The category, “Colleges With the Greatest Racial and Ethnic Diversity Among Faculty Members, Fall 2018,” lists UH West Oʻahu at the top of its list of all four-year public institutions for a second year in a row.
UH West Oʻahu has a diversity index of 73.5, according to the almanac. The diversity index indicates on a scale of 1 to 100 the probability that any two full-time instructional faculty members at an institution are from different racial or ethnic groups. No. 2 University of Maryland-Eastern Shore has a diversity index of 70.9.
The diversity index for UH West Oʻahu is also higher than any other listed four-year institution—public, private nonprofit or for-profit—in the entire category.
“We are extremely proud that the Chronicle of Higher Education has identified UH West Oʻahu as the institution with the highest degree of faculty diversity of any four-year college or university—public or private—in the nation,” said Alan Rosenfeld, associate vice chancellor for academic affairs at UH West Oʻahu.
“This is a testament to our institutional values and the result of many years of successful faculty searches that cast a wide net to find not only the most diverse but also the most dedicated and talented teacher-scholars to welcome into our campus ʻohana,” Rosenfeld said.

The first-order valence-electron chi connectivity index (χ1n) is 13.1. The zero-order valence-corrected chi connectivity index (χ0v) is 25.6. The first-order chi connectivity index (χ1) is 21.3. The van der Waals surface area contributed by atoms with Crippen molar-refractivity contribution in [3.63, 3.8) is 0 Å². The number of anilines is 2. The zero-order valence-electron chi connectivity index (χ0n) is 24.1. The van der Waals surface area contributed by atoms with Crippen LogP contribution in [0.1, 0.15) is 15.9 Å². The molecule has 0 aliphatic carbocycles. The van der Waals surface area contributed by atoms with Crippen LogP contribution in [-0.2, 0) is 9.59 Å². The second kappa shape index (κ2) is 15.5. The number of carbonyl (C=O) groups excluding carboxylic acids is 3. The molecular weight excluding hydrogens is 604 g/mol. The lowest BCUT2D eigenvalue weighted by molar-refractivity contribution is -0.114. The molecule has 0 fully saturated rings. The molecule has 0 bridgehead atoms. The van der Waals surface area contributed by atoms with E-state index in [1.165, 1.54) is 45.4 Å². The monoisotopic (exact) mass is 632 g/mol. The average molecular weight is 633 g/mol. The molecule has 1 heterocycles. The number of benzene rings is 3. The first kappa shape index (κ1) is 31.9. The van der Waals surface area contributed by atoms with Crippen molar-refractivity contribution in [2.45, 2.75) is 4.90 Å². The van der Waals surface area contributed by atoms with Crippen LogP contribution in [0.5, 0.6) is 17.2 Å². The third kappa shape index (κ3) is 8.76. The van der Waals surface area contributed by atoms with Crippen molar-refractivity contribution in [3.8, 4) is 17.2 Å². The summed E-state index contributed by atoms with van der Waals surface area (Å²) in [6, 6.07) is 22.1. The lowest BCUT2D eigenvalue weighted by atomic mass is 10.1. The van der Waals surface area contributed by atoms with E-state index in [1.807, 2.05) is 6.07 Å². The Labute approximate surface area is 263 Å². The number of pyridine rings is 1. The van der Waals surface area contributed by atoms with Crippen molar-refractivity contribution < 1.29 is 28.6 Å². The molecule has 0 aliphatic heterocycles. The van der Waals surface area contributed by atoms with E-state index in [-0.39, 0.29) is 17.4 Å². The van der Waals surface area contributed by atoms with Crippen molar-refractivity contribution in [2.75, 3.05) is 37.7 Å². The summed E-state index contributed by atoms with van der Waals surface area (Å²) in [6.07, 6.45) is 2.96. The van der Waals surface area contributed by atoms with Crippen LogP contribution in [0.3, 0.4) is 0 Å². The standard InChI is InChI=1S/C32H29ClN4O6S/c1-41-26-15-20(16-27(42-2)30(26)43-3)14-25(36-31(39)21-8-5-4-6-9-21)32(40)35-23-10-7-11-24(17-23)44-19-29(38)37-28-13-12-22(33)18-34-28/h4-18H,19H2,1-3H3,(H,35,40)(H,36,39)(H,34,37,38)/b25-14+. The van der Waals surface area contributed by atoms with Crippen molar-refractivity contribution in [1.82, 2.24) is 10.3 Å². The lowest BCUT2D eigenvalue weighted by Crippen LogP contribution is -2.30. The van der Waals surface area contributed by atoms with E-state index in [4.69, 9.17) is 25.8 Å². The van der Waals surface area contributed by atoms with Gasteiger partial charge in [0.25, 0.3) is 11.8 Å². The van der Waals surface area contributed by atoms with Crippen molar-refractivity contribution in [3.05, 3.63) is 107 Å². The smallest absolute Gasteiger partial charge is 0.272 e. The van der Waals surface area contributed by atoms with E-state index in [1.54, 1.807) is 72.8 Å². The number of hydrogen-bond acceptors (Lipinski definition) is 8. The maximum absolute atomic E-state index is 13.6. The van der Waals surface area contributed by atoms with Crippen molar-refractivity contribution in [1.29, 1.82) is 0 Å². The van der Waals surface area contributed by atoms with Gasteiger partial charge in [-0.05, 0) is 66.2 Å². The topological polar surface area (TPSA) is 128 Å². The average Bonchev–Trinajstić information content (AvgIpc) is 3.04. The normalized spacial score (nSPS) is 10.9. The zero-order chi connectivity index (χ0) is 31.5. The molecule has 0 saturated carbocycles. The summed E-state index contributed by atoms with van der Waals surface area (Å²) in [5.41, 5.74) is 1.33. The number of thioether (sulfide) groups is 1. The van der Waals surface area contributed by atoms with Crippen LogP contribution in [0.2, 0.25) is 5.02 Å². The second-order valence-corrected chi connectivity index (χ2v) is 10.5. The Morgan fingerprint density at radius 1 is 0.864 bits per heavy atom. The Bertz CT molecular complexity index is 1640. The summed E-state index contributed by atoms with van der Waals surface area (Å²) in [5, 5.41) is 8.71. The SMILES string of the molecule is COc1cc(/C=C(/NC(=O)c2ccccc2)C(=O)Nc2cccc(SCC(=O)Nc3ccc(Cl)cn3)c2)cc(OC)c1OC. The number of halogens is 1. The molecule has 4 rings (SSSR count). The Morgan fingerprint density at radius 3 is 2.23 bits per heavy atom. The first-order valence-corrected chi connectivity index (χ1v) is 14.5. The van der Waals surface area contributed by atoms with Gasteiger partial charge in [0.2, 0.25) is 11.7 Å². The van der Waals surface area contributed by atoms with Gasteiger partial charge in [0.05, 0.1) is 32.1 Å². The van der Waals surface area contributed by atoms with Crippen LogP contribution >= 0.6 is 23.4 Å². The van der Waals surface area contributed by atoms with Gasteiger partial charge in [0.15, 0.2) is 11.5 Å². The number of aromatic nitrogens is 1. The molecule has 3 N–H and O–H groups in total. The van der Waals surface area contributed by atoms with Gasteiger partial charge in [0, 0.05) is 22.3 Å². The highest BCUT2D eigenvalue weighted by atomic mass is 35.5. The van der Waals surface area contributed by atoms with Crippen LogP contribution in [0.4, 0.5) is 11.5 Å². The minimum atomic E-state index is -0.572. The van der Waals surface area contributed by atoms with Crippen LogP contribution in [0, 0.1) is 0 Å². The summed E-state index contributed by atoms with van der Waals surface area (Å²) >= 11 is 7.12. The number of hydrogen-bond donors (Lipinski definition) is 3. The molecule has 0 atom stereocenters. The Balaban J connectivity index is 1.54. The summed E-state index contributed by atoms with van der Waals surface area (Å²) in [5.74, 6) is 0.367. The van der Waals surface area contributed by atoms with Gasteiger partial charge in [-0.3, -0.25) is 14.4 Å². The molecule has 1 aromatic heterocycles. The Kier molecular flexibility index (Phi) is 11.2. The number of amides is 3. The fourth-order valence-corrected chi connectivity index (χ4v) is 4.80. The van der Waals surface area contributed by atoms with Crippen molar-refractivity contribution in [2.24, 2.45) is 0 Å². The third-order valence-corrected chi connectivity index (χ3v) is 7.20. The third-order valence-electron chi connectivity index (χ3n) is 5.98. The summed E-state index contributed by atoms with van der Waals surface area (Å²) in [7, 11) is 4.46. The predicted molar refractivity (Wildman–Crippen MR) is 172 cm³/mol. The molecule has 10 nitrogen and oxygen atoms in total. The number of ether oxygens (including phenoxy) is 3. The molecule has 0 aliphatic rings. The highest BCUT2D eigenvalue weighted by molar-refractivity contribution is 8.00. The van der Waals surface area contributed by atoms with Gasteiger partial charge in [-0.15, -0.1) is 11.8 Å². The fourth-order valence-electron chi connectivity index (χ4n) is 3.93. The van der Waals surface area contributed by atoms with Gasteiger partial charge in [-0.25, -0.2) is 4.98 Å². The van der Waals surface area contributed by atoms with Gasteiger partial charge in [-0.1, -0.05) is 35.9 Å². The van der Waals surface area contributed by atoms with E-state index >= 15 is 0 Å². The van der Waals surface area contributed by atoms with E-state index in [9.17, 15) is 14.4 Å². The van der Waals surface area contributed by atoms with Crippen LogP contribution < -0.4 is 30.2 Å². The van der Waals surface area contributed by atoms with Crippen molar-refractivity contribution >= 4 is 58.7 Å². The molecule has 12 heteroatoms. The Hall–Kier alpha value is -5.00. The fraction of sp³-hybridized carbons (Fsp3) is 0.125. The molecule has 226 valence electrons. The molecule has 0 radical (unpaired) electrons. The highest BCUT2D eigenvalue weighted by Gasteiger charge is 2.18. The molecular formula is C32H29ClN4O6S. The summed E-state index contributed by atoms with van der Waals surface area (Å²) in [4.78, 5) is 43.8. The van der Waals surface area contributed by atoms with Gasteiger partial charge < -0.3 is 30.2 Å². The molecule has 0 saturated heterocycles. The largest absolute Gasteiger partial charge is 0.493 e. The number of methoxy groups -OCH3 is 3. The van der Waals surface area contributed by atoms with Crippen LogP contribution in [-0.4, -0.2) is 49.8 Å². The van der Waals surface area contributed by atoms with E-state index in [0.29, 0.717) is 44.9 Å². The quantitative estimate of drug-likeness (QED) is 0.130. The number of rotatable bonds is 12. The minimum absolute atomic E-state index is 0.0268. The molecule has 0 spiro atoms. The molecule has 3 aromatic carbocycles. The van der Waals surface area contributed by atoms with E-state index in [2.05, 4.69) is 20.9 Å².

The Chronicle’s Almanac also lists UH West Oʻahu No. 2 in fastest-growing colleges (public baccalaureates; No. 1 is Georgia Gwinnett College in Lawrenceville, Ga.) and No. 2 in transfer students as percentage of overall enrollment (public baccalaureates; No. 1 is Athens State University in Athens, Ala.).
“We want the people of Hawaiʻi to know that they do not need to travel 3,000 miles away to achieve a diverse and fulfilling college experience,” Rosenfeld said. “It’s waiting for them right here in their own backyard on the ʻEwa plain of Oʻahu.”
The Chronicle of Higher Education, a leader in higher education journalism, has the nation’s largest newsroom dedicated to covering colleges and universities. The Chronicle‘s annual Almanac of Higher Education brings context to data with detailed tables and analysis on faculty, students, finance and all 50 states. Its current Almanac 2020–2021, published in August, shows detailed analyses of leadership, faculty pay, tenure, enrollment, student debt, diversity and state spending, among other data, with a new section of charts examining the past year in higher education—including “Did the Scramble to Remote Learning Work?”
—By Zenaida Arvman